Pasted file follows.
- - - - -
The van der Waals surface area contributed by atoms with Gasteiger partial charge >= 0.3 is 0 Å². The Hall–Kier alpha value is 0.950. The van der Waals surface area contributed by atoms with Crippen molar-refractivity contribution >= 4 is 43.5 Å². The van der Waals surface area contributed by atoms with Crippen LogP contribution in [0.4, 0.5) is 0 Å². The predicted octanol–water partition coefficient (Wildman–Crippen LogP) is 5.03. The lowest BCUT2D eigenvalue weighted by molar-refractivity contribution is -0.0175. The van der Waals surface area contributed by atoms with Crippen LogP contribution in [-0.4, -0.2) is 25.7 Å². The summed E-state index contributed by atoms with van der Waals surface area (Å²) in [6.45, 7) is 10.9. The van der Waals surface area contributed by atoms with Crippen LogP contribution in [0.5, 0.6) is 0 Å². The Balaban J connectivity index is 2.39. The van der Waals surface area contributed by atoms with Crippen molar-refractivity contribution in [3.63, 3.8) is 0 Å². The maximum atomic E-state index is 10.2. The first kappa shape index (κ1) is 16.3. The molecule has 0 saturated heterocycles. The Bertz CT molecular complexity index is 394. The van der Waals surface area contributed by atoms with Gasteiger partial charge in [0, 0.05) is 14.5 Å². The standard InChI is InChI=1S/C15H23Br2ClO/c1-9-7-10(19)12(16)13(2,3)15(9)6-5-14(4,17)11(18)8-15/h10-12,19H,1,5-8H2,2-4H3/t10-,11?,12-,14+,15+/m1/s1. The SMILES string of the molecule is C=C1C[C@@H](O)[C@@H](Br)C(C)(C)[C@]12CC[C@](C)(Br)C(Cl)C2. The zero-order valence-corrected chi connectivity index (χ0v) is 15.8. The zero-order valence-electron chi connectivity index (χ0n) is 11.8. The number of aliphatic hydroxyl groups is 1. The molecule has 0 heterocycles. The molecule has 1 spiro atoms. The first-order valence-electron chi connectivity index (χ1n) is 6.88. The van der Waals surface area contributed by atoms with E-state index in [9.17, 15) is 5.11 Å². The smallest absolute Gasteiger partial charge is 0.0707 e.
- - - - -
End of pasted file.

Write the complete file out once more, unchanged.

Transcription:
The van der Waals surface area contributed by atoms with Gasteiger partial charge >= 0.3 is 0 Å². The Hall–Kier alpha value is 0.950. The van der Waals surface area contributed by atoms with Crippen molar-refractivity contribution >= 4 is 43.5 Å². The van der Waals surface area contributed by atoms with Crippen LogP contribution in [0.4, 0.5) is 0 Å². The predicted octanol–water partition coefficient (Wildman–Crippen LogP) is 5.03. The lowest BCUT2D eigenvalue weighted by molar-refractivity contribution is -0.0175. The van der Waals surface area contributed by atoms with Crippen LogP contribution in [-0.4, -0.2) is 25.7 Å². The summed E-state index contributed by atoms with van der Waals surface area (Å²) in [6.45, 7) is 10.9. The van der Waals surface area contributed by atoms with Crippen LogP contribution in [0.5, 0.6) is 0 Å². The Balaban J connectivity index is 2.39. The van der Waals surface area contributed by atoms with Crippen molar-refractivity contribution in [3.63, 3.8) is 0 Å². The maximum atomic E-state index is 10.2. The first kappa shape index (κ1) is 16.3. The molecule has 0 saturated heterocycles. The Bertz CT molecular complexity index is 394. The van der Waals surface area contributed by atoms with Gasteiger partial charge in [0, 0.05) is 14.5 Å². The standard InChI is InChI=1S/C15H23Br2ClO/c1-9-7-10(19)12(16)13(2,3)15(9)6-5-14(4,17)11(18)8-15/h10-12,19H,1,5-8H2,2-4H3/t10-,11?,12-,14+,15+/m1/s1. The SMILES string of the molecule is C=C1C[C@@H](O)[C@@H](Br)C(C)(C)[C@]12CC[C@](C)(Br)C(Cl)C2. The zero-order valence-corrected chi connectivity index (χ0v) is 15.8. The zero-order valence-electron chi connectivity index (χ0n) is 11.8. The number of aliphatic hydroxyl groups is 1. The molecule has 0 heterocycles. The molecule has 1 spiro atoms. The first-order valence-electron chi connectivity index (χ1n) is 6.88. The van der Waals surface area contributed by atoms with E-state index in [9.17, 15) is 5.11 Å². The smallest absolute Gasteiger partial charge is 0.0707 e.